Urbano Monte's World Maps: Sources and Development

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Van Duzer, Chet
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cc-by (c) Edicions de la Universitat de Lleida, 2020
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This articles provides a window into late sixteenth-century map production by discussing the distinctive features, the use of sources, and the changes over time in the world maps of 1587, 1590, and c. 1604 by the Milanese nobleman Urbano Monte (1544-1613). His maps were the largest non-mural maps of the sixteenth century, laid out on a north polar projection, and designed to be rotated about their centerpoint so as to facilitate viewing of the details of the maps despite their large size. Although the maps’ size might suggest that they were intended for nobles, the cartographer’s desired audience was in fact students. The maps are compilations of both images and texts from a wide variety of contemporary maps and geographical treatises, the products of library research rather than interviews with explorers. Some of the changes he made from his 1587 to his 1590 map were motivated by horror vacui, the fear of leaving blank spaces on his map. His c. 1604 printed map, which only exists in Monte’s proof copy, is an unpublishable mess, as Monte changed the projection he was using but did not alter the geography of his map accordingly.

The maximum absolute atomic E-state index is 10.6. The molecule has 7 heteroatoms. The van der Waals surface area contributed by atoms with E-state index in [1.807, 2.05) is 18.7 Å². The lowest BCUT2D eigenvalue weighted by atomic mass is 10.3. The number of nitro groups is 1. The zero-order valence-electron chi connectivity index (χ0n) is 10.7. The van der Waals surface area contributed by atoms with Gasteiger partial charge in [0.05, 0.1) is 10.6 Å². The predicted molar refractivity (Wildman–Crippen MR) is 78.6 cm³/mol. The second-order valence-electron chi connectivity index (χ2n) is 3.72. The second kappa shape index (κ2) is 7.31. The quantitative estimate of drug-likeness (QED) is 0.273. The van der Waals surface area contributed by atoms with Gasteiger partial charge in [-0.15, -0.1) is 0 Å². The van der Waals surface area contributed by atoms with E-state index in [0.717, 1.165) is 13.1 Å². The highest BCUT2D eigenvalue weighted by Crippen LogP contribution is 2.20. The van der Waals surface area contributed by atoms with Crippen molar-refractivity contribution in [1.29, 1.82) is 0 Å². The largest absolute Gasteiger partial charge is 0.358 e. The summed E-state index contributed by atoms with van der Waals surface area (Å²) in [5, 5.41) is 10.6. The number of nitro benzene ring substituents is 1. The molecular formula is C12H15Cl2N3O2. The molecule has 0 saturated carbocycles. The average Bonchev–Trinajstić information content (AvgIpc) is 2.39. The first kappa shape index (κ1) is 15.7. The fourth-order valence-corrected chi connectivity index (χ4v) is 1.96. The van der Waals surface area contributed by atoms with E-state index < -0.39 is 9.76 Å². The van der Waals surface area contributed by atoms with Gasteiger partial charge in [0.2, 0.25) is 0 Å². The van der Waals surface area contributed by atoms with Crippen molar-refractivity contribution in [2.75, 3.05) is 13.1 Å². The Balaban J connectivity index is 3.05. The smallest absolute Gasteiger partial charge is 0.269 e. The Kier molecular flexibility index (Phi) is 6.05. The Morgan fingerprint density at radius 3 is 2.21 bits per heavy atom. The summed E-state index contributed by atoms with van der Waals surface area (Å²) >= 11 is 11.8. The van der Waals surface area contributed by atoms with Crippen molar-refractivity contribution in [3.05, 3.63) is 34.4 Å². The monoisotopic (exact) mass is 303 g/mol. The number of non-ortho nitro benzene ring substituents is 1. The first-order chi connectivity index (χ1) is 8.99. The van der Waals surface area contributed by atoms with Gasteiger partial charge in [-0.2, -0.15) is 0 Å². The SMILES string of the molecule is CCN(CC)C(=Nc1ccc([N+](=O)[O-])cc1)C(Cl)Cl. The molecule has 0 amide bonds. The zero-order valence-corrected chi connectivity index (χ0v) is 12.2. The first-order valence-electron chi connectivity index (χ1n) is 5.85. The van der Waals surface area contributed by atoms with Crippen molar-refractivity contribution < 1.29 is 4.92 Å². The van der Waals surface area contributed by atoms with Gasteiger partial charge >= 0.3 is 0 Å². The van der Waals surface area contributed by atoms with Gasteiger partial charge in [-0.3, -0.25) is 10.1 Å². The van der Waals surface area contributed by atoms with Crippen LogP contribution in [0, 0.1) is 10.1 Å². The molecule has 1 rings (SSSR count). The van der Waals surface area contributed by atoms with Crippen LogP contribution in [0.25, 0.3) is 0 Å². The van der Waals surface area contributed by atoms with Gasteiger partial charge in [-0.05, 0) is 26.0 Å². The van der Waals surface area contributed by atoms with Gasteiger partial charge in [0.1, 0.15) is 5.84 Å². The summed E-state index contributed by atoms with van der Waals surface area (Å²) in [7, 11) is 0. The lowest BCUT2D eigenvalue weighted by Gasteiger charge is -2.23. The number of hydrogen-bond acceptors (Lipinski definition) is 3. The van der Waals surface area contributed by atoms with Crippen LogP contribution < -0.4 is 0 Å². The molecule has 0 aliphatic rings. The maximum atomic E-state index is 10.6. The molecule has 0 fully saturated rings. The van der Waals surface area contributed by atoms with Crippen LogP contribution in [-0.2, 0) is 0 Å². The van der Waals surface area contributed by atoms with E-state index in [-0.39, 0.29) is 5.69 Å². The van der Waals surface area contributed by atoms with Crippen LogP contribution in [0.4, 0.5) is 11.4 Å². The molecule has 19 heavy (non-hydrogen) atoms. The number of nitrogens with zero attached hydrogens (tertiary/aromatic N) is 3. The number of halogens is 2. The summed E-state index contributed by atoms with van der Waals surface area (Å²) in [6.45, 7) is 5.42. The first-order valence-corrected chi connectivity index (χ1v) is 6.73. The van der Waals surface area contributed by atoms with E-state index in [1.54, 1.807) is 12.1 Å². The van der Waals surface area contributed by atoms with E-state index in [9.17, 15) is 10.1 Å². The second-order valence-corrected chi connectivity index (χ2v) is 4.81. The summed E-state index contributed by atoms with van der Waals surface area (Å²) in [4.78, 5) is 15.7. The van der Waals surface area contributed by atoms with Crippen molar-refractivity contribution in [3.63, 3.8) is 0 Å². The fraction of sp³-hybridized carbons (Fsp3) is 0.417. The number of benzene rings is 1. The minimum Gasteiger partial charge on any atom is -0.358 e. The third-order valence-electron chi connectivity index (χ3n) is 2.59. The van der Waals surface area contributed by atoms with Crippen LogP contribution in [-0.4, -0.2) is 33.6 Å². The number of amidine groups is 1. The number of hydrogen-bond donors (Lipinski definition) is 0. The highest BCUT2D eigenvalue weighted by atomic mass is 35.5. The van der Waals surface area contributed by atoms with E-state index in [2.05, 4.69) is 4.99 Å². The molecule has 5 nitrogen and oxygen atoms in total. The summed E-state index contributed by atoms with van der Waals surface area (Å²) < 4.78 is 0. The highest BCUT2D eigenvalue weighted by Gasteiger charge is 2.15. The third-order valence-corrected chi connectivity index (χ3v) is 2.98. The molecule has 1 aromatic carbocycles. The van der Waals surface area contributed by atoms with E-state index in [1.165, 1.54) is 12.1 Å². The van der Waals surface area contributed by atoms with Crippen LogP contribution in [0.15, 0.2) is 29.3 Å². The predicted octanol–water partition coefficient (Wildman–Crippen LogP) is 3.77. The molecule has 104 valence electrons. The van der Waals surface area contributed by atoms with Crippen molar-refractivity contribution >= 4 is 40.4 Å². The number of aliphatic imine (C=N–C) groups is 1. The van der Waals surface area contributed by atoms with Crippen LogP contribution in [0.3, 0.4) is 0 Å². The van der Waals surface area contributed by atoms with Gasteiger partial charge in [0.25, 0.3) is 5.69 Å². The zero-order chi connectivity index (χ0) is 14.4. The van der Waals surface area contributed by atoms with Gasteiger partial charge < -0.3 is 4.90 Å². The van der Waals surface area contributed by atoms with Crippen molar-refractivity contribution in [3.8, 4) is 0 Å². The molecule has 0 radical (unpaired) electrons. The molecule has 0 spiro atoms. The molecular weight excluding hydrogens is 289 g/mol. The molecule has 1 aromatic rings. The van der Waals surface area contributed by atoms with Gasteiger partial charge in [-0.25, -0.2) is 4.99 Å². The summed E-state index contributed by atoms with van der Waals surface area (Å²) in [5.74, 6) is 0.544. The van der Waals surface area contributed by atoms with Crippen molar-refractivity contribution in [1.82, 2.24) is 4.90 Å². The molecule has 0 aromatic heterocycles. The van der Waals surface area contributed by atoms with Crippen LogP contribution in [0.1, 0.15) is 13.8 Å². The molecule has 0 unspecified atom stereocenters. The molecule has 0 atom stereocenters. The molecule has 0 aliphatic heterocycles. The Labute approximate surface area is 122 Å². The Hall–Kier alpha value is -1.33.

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Imago temporis: medium Aevum, 2020, núm. 14, p. 415-435